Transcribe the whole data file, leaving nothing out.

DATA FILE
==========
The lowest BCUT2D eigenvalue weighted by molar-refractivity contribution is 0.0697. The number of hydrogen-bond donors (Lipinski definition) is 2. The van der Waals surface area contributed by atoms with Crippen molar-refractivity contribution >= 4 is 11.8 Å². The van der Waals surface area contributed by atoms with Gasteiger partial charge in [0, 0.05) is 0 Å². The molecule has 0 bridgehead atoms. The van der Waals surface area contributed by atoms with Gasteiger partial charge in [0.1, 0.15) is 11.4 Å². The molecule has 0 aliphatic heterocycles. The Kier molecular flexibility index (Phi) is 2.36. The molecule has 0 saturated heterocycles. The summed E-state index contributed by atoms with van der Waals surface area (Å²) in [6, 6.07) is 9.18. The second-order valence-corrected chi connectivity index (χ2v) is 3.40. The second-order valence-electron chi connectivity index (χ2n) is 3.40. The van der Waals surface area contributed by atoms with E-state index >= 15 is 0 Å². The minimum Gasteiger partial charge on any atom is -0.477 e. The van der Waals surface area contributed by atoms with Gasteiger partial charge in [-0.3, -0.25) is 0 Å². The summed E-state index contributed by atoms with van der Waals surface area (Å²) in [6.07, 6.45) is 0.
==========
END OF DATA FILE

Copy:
The lowest BCUT2D eigenvalue weighted by molar-refractivity contribution is 0.0697. The number of hydrogen-bond donors (Lipinski definition) is 2. The van der Waals surface area contributed by atoms with Crippen molar-refractivity contribution >= 4 is 11.8 Å². The van der Waals surface area contributed by atoms with Gasteiger partial charge in [0, 0.05) is 0 Å². The molecule has 0 bridgehead atoms. The van der Waals surface area contributed by atoms with Gasteiger partial charge in [0.1, 0.15) is 11.4 Å². The molecule has 0 aliphatic heterocycles. The Kier molecular flexibility index (Phi) is 2.36. The molecule has 0 saturated heterocycles. The summed E-state index contributed by atoms with van der Waals surface area (Å²) in [6, 6.07) is 9.18. The second-order valence-corrected chi connectivity index (χ2v) is 3.40. The second-order valence-electron chi connectivity index (χ2n) is 3.40. The van der Waals surface area contributed by atoms with E-state index >= 15 is 0 Å². The minimum Gasteiger partial charge on any atom is -0.477 e. The van der Waals surface area contributed by atoms with Gasteiger partial charge in [-0.3, -0.25) is 0 Å². The summed E-state index contributed by atoms with van der Waals surface area (Å²) in [6.07, 6.45) is 0.